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The Appeal of Voting Third-Party
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BETHLEHEM, Pa. (WLVT) - In Pennsylvania, the race for the White House in 2016 came down to 44,292 votes. That was the margin of victory for Donald Trump over Hillary Clinton. In that same election, 269,534 Pennsylvanians voted for other candidates. Third-party voters have often been called "spoilers," but they say people shouldn't feel obligated to vote Republican or Democrat.

"Would I want to sit next to either Trump or [Joe] Biden in a dark movie theater? No," said Jane Horvath, chair of the Northampton County Libertarian Party. "Jo Jorgensen? Yeah, I'd share some popcorn with her."

"Democrats and Republicans don't seem to stand for much of anything these days," added her husband Jake Towne, who is the local chapter's secretary.

The Libertarian Party's presidential candidate Jo Jorgensen is on every ballot in the country. Northampton County supporters say they want her on the debate stage with Trump and Biden.

"I think they would see a sane, compassionate candidate, and then, they would see two blowhards yelling at each other," Horvath said. "Perhaps they could all look at each other and go, 'Wow, why would we vote for one of these guys?'"

"She's calm, poised, and what you'll also get is a very different perspective on things which I think should be injected into the mainstream of debate," Towne added.

Howie Hawkins is the Green Party’s choice for president, but he will not be on the ballot in the Keystone State. The Supreme Court of Pennsylvania recently sided with Democrats who claimed Hawkins and the Green Party didn't submit their paperwork properly. Now, supporters will have to vote for Hawkins as a write-in candidate.

"We really need to look at how we have ballot access in general, because when a party has so much money and can take another party to court and just zap them of their entire funds, I think that should be illegal," said Tina Olson, the temporary chair of the Green Party of the Lehigh Valley.

Historically, third-party candidates have been overshadowed by those running as Republicans and Democrats, but their presence on the ballot has had a profound effect.

Looking at Pennsylvania’s numbers from the last presidential election, the Green Party’s Jill Stein had 49,941 votes, which exceeded the number of votes separating Trump and Clinton. The Libertarian Party’s Gary Johnson nearly tripled Stein's ballot count at 146,715.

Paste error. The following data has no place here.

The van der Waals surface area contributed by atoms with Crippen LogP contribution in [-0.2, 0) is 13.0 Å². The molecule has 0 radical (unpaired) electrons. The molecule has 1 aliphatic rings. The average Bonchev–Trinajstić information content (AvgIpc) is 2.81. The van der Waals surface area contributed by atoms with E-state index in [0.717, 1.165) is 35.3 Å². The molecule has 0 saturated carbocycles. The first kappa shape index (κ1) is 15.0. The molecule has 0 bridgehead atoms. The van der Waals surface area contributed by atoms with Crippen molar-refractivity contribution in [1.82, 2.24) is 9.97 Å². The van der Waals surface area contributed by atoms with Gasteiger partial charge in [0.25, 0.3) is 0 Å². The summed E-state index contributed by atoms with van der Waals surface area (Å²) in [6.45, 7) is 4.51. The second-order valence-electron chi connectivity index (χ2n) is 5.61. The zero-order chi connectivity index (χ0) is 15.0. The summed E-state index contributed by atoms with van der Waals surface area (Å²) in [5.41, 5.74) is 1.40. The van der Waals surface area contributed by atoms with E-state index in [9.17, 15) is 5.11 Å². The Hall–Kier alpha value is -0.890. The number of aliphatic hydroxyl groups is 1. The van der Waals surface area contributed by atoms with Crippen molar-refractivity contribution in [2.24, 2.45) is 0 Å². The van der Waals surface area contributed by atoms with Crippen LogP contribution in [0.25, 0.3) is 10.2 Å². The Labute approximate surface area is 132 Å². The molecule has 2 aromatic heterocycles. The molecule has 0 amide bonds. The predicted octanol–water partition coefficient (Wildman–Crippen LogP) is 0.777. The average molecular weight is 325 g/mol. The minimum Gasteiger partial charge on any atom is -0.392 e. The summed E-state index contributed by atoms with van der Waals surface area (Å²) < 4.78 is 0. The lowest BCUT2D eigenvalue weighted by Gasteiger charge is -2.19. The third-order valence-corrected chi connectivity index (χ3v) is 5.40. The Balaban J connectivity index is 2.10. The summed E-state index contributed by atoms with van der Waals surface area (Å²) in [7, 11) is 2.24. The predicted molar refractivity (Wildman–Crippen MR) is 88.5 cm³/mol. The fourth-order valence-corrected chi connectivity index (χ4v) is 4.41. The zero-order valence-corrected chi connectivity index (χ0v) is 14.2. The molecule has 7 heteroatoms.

"If those votes broke largely perhaps in 2016 to Hillary Clinton, it might have been a different story," said Dr. Chris Borick, the director of the Muhlenberg College Institute of Public Opinion. "Third-party candidates can have an enormous impact on the outcome, and that’s always a big decision."

As of Monday, September 28, 45 percent of Northampton County voters are registered Democrats (100,272), 36 percent are Republicans (78,804), 16 percent claim no party affiliation (35,094), and just 3 percent are actually registered to a third party (6,747).

However, the numbers don’t tell the full story. Pennsylvania has what’s called a "closed primary," which means only registered Republicans and Democrats are allowed to vote in those elections.

"The Democrats and Republicans, they control them," Towne said. "They wrote the rules for them. They're paid for by the taxpayer. They disallow any minority party from taking part in a primary by having these rules where it's impossible to get on into a primary race."

"I was registered as a Democrat earlier this year just to vote in the primary," Olson said. "Before that, I was an independent."

"I understand people who choose to stay registered with a party, because they want to feel that power of having that little extra say of voting in a primary -- that maybe they can help choose the better candidate," Horvath added, "and it's a shame that's the system that's in place."

"We have a lot of individuals in Pennsylvania that are registered as either Democratic or Republican, but when you ask them how they consider themselves, they say they're independent," Borick said "They are not really of the party, even if they are registered that way, and that's important to know -- and that number has been growing."

So far this year, 34,501 Pennsylvanians have left either the Republican Party or Democratic Party to register as something else -- whether that’s unaffiliated or with another party, according to the Pennsylvania Department of State.